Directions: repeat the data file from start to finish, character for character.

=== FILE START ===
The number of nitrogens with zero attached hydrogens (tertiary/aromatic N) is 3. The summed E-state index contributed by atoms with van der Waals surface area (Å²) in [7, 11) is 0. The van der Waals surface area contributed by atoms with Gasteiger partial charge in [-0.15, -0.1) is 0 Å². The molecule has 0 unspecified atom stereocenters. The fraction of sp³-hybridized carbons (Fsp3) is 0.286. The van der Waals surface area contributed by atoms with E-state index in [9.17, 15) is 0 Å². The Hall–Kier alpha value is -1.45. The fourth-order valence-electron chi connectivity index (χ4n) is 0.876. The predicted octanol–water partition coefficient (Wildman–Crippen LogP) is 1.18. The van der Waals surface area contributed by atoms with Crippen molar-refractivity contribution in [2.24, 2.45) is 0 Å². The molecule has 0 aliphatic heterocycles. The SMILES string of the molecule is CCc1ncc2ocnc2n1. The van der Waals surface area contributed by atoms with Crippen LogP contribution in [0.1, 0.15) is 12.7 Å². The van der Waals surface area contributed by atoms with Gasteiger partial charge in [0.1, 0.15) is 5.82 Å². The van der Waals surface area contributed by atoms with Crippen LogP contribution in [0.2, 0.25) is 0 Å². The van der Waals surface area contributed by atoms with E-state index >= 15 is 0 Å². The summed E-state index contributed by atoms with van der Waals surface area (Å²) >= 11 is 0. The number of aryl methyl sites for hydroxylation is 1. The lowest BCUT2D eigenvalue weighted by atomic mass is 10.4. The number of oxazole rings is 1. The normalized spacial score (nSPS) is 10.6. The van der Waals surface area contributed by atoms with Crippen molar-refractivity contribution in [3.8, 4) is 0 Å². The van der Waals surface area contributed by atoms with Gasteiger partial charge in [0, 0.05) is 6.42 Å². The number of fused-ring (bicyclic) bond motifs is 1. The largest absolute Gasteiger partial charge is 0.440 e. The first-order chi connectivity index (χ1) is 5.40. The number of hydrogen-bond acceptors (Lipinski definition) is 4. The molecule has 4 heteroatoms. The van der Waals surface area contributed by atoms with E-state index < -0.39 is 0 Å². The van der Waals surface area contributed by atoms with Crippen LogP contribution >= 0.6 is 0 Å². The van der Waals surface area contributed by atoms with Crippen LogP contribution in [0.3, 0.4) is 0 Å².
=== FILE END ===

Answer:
The number of nitrogens with zero attached hydrogens (tertiary/aromatic N) is 3. The summed E-state index contributed by atoms with van der Waals surface area (Å²) in [7, 11) is 0. The van der Waals surface area contributed by atoms with Gasteiger partial charge in [-0.15, -0.1) is 0 Å². The molecule has 0 unspecified atom stereocenters. The fraction of sp³-hybridized carbons (Fsp3) is 0.286. The van der Waals surface area contributed by atoms with E-state index in [9.17, 15) is 0 Å². The Hall–Kier alpha value is -1.45. The fourth-order valence-electron chi connectivity index (χ4n) is 0.876. The predicted octanol–water partition coefficient (Wildman–Crippen LogP) is 1.18. The van der Waals surface area contributed by atoms with Crippen molar-refractivity contribution in [2.24, 2.45) is 0 Å². The molecule has 0 aliphatic heterocycles. The SMILES string of the molecule is CCc1ncc2ocnc2n1. The van der Waals surface area contributed by atoms with Crippen LogP contribution in [0.1, 0.15) is 12.7 Å². The van der Waals surface area contributed by atoms with Gasteiger partial charge in [0.1, 0.15) is 5.82 Å². The van der Waals surface area contributed by atoms with Crippen LogP contribution in [0.2, 0.25) is 0 Å². The van der Waals surface area contributed by atoms with E-state index >= 15 is 0 Å². The summed E-state index contributed by atoms with van der Waals surface area (Å²) >= 11 is 0. The number of aryl methyl sites for hydroxylation is 1. The lowest BCUT2D eigenvalue weighted by atomic mass is 10.4. The number of oxazole rings is 1. The normalized spacial score (nSPS) is 10.6. The van der Waals surface area contributed by atoms with Crippen molar-refractivity contribution in [3.8, 4) is 0 Å². The van der Waals surface area contributed by atoms with Gasteiger partial charge in [0, 0.05) is 6.42 Å². The number of fused-ring (bicyclic) bond motifs is 1. The largest absolute Gasteiger partial charge is 0.440 e. The first-order chi connectivity index (χ1) is 5.40. The number of hydrogen-bond acceptors (Lipinski definition) is 4. The molecule has 4 heteroatoms. The van der Waals surface area contributed by atoms with E-state index < -0.39 is 0 Å². The van der Waals surface area contributed by atoms with Crippen LogP contribution >= 0.6 is 0 Å². The van der Waals surface area contributed by atoms with Crippen LogP contribution in [0.3, 0.4) is 0 Å².